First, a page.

Mark Twain: The True Story of Mark Twain (Historical Biographies of Famous People)
G.K. Chesterton once wrote “Literature is a luxury; fiction is a necessity,” and that quote remains true today. The world would be a much different place without the great works produced by the likes of Shakespeare, Chaucer, and Milton, nor would it be the same without more contemporary writers... show more
G.K. Chesterton once wrote “Literature is a luxury; fiction is a necessity,” and that quote remains true today. The world would be a much different place without the great works produced by the likes of Shakespeare, Chaucer, and Milton, nor would it be the same without more contemporary writers like Tolkien, Lewis, or even Stephen King. People like stories, and without them, generations of scientific and philosophical advancement would not have been possible. But it was not until the rise of novel, helped by the spread of the electric light, that people truly fell in love with books.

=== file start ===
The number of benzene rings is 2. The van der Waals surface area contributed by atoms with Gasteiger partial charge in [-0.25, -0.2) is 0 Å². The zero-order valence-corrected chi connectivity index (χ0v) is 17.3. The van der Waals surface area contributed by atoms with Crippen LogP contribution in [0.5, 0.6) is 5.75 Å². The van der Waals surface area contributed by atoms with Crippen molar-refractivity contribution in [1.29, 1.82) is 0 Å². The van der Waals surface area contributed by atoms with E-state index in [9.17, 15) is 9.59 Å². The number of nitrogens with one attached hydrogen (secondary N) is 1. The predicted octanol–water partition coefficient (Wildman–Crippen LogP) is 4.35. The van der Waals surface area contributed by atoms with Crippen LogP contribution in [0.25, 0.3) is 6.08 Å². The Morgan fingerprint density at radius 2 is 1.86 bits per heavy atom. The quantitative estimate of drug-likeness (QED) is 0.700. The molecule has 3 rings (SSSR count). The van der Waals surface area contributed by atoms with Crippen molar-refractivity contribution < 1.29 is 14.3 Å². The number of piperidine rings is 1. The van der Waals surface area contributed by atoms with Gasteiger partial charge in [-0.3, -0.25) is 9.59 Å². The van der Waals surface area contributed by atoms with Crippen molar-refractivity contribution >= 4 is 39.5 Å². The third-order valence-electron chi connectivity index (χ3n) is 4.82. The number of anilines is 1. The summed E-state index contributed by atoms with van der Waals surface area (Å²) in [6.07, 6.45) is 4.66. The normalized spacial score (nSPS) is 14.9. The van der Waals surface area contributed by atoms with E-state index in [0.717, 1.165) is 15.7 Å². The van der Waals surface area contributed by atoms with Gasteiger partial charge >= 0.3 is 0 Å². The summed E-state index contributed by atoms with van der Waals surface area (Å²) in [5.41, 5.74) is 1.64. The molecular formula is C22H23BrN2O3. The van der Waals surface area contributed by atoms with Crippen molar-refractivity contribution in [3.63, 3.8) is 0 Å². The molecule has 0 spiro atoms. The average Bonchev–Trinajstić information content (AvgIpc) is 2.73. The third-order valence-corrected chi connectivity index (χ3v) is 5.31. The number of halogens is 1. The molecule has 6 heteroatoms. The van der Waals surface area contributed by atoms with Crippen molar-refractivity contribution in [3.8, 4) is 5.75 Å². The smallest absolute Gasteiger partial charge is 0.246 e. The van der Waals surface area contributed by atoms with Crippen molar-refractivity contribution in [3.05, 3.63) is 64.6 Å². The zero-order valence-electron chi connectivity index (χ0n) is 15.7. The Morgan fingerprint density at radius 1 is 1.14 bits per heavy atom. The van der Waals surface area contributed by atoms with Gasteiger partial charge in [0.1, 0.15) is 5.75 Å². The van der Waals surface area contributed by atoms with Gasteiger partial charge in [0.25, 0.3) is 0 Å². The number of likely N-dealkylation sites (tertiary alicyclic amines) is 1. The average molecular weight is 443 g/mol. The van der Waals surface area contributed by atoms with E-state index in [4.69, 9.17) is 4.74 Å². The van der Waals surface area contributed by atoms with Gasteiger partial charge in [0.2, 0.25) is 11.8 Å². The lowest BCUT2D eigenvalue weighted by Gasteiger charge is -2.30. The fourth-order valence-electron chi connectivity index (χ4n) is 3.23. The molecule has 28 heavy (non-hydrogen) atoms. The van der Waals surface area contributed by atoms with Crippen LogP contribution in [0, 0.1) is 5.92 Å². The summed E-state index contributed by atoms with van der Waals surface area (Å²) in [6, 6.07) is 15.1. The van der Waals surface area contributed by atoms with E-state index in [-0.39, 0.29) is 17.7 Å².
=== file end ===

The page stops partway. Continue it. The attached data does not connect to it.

No single writer is solely responsible for it, but one particular name rests near the top of the list of pioneering novelists: Mark Twain. His books provided entertainment and education for generations, and without his contributions, many other writers may have never put pen to paper in the first place.
Though his place in history and literature is clear, the actual details of his life are occasionally cloudy. The extraordinary fiction writer often applied his fantastic storytelling abilities to recollections of his past. Nor is this a secret; he openly admitted that he embellished well, and embellished often. Half of the time he related a memory, he did so with a wink and a nod, implying that some of what he said should be taken with a few grains of salt. Even his own autobiography, published a century after his death, contains contradictions.
Separating fact from fiction where Mark Twain is concerned is difficult, but is a worthy pursuit. The truth of his life is every bit as interesting and fantastic as his own stories. Equal parts academic and adventurer, a kindred spirit to men like Ernest Hemmingway, Twain suffered through poverty and basked in riches, enjoyed fame and endured ridicule, and lived as a raucous bachelor and tamed family man.
What follows is an account of Mark Twain’s life, as near to the truth as is possible to ascertain.
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